I am still scouring through the pages and pages of notes I took at RWA’s national conference in San Diego during the week of July 13 – 16th. Here are a few more tips and tricks from the incredible workshops I attended:
Character Excavation (presented by a fabulous trio of acclaimed writers – Kristan Higgins, Farrah Rochon, and Damon Suede): Each of the three authors (who were incredibly knowledgable and fun!) discussed how they build characters in their novels–and each has a unique, helpful approach:
- Kristan builds BACKSTORY first. Every detail in a character’s backstory must have a reason. For example, 1) birth order, 2) siblings, 3) parents’ martial state, 4) location/setting, 5) education, 6) profession, 7) romantic history, 8) choice of dog/pet. None of those things can be random. Each should be built upon solid reasoning of why a particular character behaves a certain way.
- Farrah develops a character’s PERSONALITY first. She said, “The core of your character’s personality helps to determine how they react to scenarios.” Some helpful ways to build personality profiles are: 1) Myers-Briggs types, 2) Keirsey Temperament Sorter, 3) Archetypes, 4) Character Interview Questions.
- Damon focuses on the ENERGY of the characters. Damon said, “People want an emotional experience from books” and “all energy is produced by friction.” Damon zeroed in on verbs as expressions of energy. His advice? “Give lead characters verbs that conflict. Relationships only exist if characters change each other.”
Creating a Stronger Outline for a Stronger Story (with author/teacher/founder of diymfa.com, Gabriela Pereira): I just can’t say enough about this workshop! Gabriela is able to break story construction down into feasible steps, without making it feel artificial. Her “rules” are fluid and flexible and not one-size-fits-all. I can’t pretend to recreate her entire workshop, so I’ll hone in on her “secret sauce” for creating a story/novel outline:
- 3 + 2 = 1 (3 Acts + 2 Decision Points = 1 Story Structure)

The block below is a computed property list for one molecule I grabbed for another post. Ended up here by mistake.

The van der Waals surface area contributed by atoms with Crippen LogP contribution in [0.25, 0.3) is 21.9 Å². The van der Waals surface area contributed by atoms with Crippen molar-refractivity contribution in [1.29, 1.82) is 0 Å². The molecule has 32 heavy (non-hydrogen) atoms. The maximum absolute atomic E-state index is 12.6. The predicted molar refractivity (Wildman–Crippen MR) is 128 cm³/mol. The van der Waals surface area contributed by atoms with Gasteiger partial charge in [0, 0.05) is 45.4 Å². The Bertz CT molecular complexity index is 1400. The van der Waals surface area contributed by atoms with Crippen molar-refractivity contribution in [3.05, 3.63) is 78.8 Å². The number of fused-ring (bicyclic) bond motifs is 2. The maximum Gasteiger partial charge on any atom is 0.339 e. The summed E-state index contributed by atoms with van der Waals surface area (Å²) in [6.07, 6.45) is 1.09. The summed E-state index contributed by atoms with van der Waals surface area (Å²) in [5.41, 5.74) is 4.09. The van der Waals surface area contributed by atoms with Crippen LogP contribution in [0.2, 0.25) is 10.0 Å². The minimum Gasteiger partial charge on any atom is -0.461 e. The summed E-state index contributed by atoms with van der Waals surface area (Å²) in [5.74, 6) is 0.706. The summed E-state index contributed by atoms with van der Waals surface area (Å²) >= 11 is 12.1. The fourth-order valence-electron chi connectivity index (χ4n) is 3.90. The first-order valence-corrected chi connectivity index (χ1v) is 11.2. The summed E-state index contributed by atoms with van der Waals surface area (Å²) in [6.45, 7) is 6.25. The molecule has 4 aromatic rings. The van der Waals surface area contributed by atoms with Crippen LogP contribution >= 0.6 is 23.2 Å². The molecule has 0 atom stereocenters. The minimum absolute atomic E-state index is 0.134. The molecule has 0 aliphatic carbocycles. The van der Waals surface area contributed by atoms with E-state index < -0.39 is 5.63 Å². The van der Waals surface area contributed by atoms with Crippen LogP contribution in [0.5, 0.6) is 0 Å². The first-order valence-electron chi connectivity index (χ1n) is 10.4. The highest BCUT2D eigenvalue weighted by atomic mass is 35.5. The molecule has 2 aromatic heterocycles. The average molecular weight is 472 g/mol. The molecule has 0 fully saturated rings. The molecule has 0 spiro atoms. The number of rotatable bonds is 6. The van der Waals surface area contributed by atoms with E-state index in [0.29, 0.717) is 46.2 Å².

- 3 Acts consists of beginning, middle, and end
- 2 Decision Points (at end of act 1 and another at end of act 2 — this can vary)
- Remember the WORST acronym while you are writing: W = what does character want? O = what obstacles do they face? R= what is the risk to get it? S = what’s at stake if character fails? and T = how does character transform?
- For more info, go to DYIMFA.com for more fabulous tips and upcoming workshops. You can also sign-up for a free DYI MFA starter kit by email.
YA Firsts: Crafting the Sassy, Swoony, Sorrowful and (Sometimes) Sexy Teen (acclaimed panel of YA authors Patty Blount, Ally Carter, Tera Lynn Childs, Sophie Jordan, and Lea Nolan): This amazing author panel discussed how they construct first milestones (such as, first kiss and first heartbreak) and make them believable for YA characters. Some tips included:
- Teen characters need a commonality to connect
- When characters confuse each other, attraction can be born (Hey, you’ve done something I didn’t expect and now I’m thinking about you.)
- The first kiss is a big deal and deserves to be dwelled upon and internal monologue is great during the first kiss for YA readers
- The order of how you introduce characters can be very important – for example, in a love triangle of one girl and two boys, the reader often latches on to the first boy that is introduced
- Physical descriptions are important to help the reader relate to the characters